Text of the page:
Maryam Mirzakhani, first woman to win ‘Nobel for Mathematics,’ dies at 40

0

Maryam Mirzakhani, the first woman to win what is viewed as the Nobel Prize for Mathematics, died on Saturday in US, after battling with the fatal breast cancer for last four years.

maryam mirzakhani

According to doctors, her cancer had spread to her bones.

Mirzakhani was the first woman to be awarded with the prestigious the Fields Medal, which is announced every four years between two and four mathematicians under 40.

An Iranian origin, Mirzakhani was bestowed with this award in 2014 for her work on complex geometry and dynamical systems.

Also Read:  US, India military relationship is the closest ever: US Defence Secretary Ashton Carter

“A light was turned off today. It breaks my heart… gone far too soon,” her friend, Nasa scientist Firouz Naderi, posted on Instagram.

A light was turned off today. It breaks my heart ….. gone far too soon.

A post shared by Firouz Naderi (@firouz_michael_naderi) on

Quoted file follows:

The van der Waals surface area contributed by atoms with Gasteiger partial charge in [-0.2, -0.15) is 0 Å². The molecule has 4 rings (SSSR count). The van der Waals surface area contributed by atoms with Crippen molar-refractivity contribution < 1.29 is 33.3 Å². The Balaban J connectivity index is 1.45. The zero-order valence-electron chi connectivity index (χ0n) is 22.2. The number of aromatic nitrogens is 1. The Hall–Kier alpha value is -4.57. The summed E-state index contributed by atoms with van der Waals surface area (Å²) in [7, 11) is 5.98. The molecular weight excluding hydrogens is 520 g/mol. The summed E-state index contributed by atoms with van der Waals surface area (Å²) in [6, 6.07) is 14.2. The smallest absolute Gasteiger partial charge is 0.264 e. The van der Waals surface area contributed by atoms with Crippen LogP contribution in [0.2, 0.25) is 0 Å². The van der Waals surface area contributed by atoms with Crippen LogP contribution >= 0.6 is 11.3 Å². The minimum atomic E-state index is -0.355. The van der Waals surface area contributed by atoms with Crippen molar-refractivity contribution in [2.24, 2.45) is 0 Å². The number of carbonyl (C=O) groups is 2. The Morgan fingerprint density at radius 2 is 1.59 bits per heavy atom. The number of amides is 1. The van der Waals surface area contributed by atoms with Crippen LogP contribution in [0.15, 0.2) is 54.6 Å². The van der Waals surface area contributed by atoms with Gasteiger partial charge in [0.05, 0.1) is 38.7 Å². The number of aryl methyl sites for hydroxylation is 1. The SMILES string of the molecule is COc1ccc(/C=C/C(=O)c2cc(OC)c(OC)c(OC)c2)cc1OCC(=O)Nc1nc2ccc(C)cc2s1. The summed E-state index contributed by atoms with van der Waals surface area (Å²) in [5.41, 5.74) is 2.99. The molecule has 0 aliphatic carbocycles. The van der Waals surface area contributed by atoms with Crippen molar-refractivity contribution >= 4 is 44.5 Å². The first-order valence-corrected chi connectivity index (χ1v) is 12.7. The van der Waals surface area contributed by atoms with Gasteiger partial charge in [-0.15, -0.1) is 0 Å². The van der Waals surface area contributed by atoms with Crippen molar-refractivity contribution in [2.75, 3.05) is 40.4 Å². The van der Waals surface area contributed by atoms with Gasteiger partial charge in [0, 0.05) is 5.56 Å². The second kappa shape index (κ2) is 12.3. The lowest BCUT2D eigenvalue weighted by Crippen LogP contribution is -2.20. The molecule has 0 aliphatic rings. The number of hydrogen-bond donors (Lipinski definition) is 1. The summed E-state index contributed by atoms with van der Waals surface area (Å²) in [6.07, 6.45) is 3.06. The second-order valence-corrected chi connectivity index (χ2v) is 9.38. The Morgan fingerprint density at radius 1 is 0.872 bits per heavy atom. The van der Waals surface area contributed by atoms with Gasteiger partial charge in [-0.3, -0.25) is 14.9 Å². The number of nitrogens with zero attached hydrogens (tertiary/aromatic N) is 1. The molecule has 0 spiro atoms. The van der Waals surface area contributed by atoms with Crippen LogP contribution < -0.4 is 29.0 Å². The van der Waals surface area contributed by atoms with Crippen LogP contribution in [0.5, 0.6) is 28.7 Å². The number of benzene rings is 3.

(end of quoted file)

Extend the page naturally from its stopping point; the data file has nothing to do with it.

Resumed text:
His another post said, “A genius? Yes. But also a daughter, a mother and a wife.”

A genius? Yes. But also a daughter, a mother and a wife.

A post shared by Firouz Naderi (@firouz_michael_naderi) on

Mirzakhani’s other notable achievements included two gold medals in the International Mathematical Olympiad as a teenager.

Her educational qualifications boasted of a PhD at the Harvard University in 2004, and later a professorship at Stanford.

After 1936, when the Mathematics prize was first established, Mirzakhani ended a long wait for women in this category in 2014, thereby making her country proud as the recipient of this honour.

Prof Dame Frances Kirwan, a member of the medal selection committee from the University of Oxford, said at the time, “I hope that this award will inspire lots more girls and young women, in this country and around the world, to believe in their own abilities and aim to be the Fields Medallists of the future.”

Mirzakhani is survived by her husband Jan Vondrák, a Czechtheoretical computer scientist and applied mathematician who is an associate professor at Stanford University, and a daughter named Anahita.

LEAVE A REPLY

Please enter your comment!
Please enter your name here